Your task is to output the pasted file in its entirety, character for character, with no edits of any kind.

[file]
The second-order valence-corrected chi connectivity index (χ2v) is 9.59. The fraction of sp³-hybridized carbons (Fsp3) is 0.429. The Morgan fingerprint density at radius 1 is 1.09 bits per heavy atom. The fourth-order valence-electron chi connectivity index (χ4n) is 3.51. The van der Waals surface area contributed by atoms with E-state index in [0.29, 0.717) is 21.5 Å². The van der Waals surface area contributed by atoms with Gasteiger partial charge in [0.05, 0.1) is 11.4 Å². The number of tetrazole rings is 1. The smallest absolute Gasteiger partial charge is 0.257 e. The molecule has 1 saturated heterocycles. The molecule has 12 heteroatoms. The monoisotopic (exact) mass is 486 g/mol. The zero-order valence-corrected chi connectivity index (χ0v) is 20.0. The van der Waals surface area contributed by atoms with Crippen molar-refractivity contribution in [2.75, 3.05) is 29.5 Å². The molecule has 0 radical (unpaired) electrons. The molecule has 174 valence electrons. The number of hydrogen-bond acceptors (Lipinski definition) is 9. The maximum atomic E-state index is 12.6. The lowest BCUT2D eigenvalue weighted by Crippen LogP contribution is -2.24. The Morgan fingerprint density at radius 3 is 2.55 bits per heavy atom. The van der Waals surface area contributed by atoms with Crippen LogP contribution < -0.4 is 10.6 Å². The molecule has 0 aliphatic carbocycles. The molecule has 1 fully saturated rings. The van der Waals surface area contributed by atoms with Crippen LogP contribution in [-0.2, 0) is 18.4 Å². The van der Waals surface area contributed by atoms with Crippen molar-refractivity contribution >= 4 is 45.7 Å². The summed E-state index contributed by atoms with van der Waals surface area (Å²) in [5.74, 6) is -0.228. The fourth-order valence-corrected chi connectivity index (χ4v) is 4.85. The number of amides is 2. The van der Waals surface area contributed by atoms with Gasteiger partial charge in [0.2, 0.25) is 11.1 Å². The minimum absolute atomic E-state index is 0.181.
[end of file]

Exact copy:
The second-order valence-corrected chi connectivity index (χ2v) is 9.59. The fraction of sp³-hybridized carbons (Fsp3) is 0.429. The Morgan fingerprint density at radius 1 is 1.09 bits per heavy atom. The fourth-order valence-electron chi connectivity index (χ4n) is 3.51. The van der Waals surface area contributed by atoms with E-state index in [0.29, 0.717) is 21.5 Å². The van der Waals surface area contributed by atoms with Gasteiger partial charge in [0.05, 0.1) is 11.4 Å². The number of tetrazole rings is 1. The smallest absolute Gasteiger partial charge is 0.257 e. The molecule has 1 saturated heterocycles. The molecule has 12 heteroatoms. The monoisotopic (exact) mass is 486 g/mol. The zero-order valence-corrected chi connectivity index (χ0v) is 20.0. The van der Waals surface area contributed by atoms with Crippen molar-refractivity contribution in [2.75, 3.05) is 29.5 Å². The molecule has 0 radical (unpaired) electrons. The molecule has 174 valence electrons. The number of hydrogen-bond acceptors (Lipinski definition) is 9. The maximum atomic E-state index is 12.6. The lowest BCUT2D eigenvalue weighted by Crippen LogP contribution is -2.24. The Morgan fingerprint density at radius 3 is 2.55 bits per heavy atom. The van der Waals surface area contributed by atoms with Crippen LogP contribution < -0.4 is 10.6 Å². The molecule has 0 aliphatic carbocycles. The molecule has 1 fully saturated rings. The van der Waals surface area contributed by atoms with Crippen LogP contribution in [-0.2, 0) is 18.4 Å². The van der Waals surface area contributed by atoms with Crippen molar-refractivity contribution >= 4 is 45.7 Å². The summed E-state index contributed by atoms with van der Waals surface area (Å²) in [5.74, 6) is -0.228. The fourth-order valence-corrected chi connectivity index (χ4v) is 4.85. The number of amides is 2. The van der Waals surface area contributed by atoms with Gasteiger partial charge in [0.2, 0.25) is 11.1 Å². The minimum absolute atomic E-state index is 0.181.